Risk financing (Ofer Abarbanel online library)

In business economics, risk financing is concerned with providing funds to cover the financial effect of unexpected losses experienced by a firm.

Traditional forms of finance include risk transfer, funded retention by way of reserves (often called self-insurance) and risk pooling.

Alternative risk finance is the use of products and solutions which have grown out of the convergence of the banking and insurance industry. They include captive insurance companies and catastrophic bonds, and finite risk products such loss portfolio transfers and adverse development covers. Professor Lawrence A. Cunningham of George Washington University suggests adapting cat bonds to the risks that large auditing firms face in cases asserting massive securities law damages.[1][2]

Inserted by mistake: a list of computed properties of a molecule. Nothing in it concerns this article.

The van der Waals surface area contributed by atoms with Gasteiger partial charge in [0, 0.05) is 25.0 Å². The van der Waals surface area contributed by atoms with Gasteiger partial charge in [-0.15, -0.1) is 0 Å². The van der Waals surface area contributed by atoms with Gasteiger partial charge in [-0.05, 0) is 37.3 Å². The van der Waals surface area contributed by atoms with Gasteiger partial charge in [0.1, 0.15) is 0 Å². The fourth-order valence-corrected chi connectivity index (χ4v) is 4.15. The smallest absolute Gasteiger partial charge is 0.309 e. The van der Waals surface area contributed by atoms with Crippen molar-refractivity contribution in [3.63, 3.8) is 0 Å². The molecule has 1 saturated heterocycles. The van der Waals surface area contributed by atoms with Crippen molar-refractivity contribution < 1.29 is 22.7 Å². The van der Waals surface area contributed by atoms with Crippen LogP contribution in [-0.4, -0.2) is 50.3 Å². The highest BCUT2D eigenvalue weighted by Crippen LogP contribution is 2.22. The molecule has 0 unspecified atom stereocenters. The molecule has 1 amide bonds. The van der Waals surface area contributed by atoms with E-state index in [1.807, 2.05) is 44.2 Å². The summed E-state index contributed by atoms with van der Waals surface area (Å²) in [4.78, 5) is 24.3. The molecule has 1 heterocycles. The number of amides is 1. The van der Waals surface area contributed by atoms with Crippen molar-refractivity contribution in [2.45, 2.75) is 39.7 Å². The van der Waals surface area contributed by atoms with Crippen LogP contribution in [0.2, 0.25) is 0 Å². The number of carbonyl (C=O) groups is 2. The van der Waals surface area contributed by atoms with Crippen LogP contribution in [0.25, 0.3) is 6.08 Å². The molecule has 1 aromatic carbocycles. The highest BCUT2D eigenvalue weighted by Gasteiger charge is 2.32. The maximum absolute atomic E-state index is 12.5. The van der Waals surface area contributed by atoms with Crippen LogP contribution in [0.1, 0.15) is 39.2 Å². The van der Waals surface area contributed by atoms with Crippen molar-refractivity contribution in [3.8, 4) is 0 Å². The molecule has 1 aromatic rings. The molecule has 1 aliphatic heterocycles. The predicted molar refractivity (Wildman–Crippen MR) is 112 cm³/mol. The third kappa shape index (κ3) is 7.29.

References

  1. ^Lawrence A. Cunningham, Securitizing Audit Failure Risk: An Alternative to Damages Caps, William & Mary Law Review (2007)
  2. ^http://portal.law.gwu.edu/Bibliography/Bibliography.asp?uid=12154

 

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